As Pakistan-controlled Kashmir struggles to meet rising energy demand, hydropower may prove the answer – though disputes remain with India about control of the region’s rivers
BONG, Pakistan (Thomson Reuters Foundation) – Pakistan has completed its first project under the United Nations Clean Development Mechanism (CDM) with a hydropower scheme that the government hopes will help tackle the country’s electricity deficit while acting as a trailblazer to attract foreign investment.
The 84-megawatt New Bong Escape project has been built in Mirpur district in Pakistan-administered Kashmir (known as Azad Jammu Kashmir or AJK), 100 km (63 miles) south of Pakistan’s capital, Islamabad.
The project uses “run of river” construction, with a semi-submerged powerhouse containing four sets of turbines and generators rather than a dam. It is located about 8 km (5 miles) downstream from the Mangla Dam, a major reservoir and itself a 1,000 MW hydropower generator, which was commissioned in 1967.
The new plant, co-funded by the Asian Development Bank and the Islamic Development Bank, was the country’s first hydropower scheme to be registered with the UN Framework Convention on Climate Change (UNFCCC) as a CDM project, in January 2009. The $217 million project was completed and began power generation in March.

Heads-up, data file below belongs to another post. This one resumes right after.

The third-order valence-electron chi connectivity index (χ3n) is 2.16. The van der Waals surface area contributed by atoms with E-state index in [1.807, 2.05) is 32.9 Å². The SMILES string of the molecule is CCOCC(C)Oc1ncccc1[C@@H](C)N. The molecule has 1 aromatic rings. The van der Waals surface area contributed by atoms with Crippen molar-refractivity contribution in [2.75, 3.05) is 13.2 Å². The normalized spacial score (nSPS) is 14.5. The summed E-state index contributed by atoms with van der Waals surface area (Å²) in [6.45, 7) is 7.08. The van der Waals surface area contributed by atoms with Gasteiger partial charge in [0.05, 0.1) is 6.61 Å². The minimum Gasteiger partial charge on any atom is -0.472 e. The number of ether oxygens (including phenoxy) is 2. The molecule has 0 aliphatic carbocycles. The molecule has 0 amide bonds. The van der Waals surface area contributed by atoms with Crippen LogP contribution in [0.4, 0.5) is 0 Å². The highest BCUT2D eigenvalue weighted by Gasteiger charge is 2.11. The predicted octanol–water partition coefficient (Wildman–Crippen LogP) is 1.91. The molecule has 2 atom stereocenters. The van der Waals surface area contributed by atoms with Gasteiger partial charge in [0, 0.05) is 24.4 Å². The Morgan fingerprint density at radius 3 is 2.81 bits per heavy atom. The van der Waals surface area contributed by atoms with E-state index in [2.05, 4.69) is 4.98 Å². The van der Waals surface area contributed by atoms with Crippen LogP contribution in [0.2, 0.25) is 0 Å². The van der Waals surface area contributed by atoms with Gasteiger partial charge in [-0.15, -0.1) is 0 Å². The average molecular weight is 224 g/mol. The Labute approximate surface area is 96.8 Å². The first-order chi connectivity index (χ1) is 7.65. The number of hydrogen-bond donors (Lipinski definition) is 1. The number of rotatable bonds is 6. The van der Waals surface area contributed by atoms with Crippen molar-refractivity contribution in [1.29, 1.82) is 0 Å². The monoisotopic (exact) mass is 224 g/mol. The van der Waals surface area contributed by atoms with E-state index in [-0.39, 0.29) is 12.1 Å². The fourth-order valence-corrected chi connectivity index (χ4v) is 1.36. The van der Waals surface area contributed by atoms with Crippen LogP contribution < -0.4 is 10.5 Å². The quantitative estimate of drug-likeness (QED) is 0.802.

According to Larib Energy Limited, the project developer, it will reduce Pakistan’s carbon dioxide emissions by 219,000 tonnes annually by supplanting fossil fuel-fired power plants.
But people who live near the plant complain that they have seen no economic benefit from its construction, and that the local environment is now in worse shape than previously.
“Locals were denied jobs during the construction and ... threatened by company officials for demanding jobs,” charged Tahir Choudhary, 42, a farmer who lives in Lahri Choudharian, a village close to the scheme.
Residents say that a river downstream from the Mangla reservoir used to flow past the corner of their village and carry away sewage, but it was diverted for the power project, leaving the riverbed dry.
“We have had to dig 20-30 feet (6-9 metres) to get water, but after diversion (of the river) our wells are dry owing to the fall in the water level,” said Zahoor Ahmed, who also lives in the village. Ahmed believes drilling for the construction of the hydropower plant led to the fall in the water table.
“We have no benefit from this project because we were provided with neither employment nor electricity from it,” said Raja Naeem, 50, who runs a small hotel near the plant.
Under an agreement between Larib Energy and the Water and Power Development Authority of Pakistan (WAPDA), the electricity generated through the project is being supplied to the national grid.
“All the labourers were brought from neighbouring Punjab province of Pakistan for the building of the project, and locals were kept deprived of jobs,” said Muhammad Zubair, 25, who sells beverages on a narrow bridge in Bong which connects the project site with the rest of Mirpur.
Project officials say workers were brought from elsewhere because local people did not have the needed skills.
“We had to employ technical staff for the project who were not available locally, and we brought them from other areas,” Larib Energy chairman Haji Aziz said. He said the project had produced other benefits for local people, however.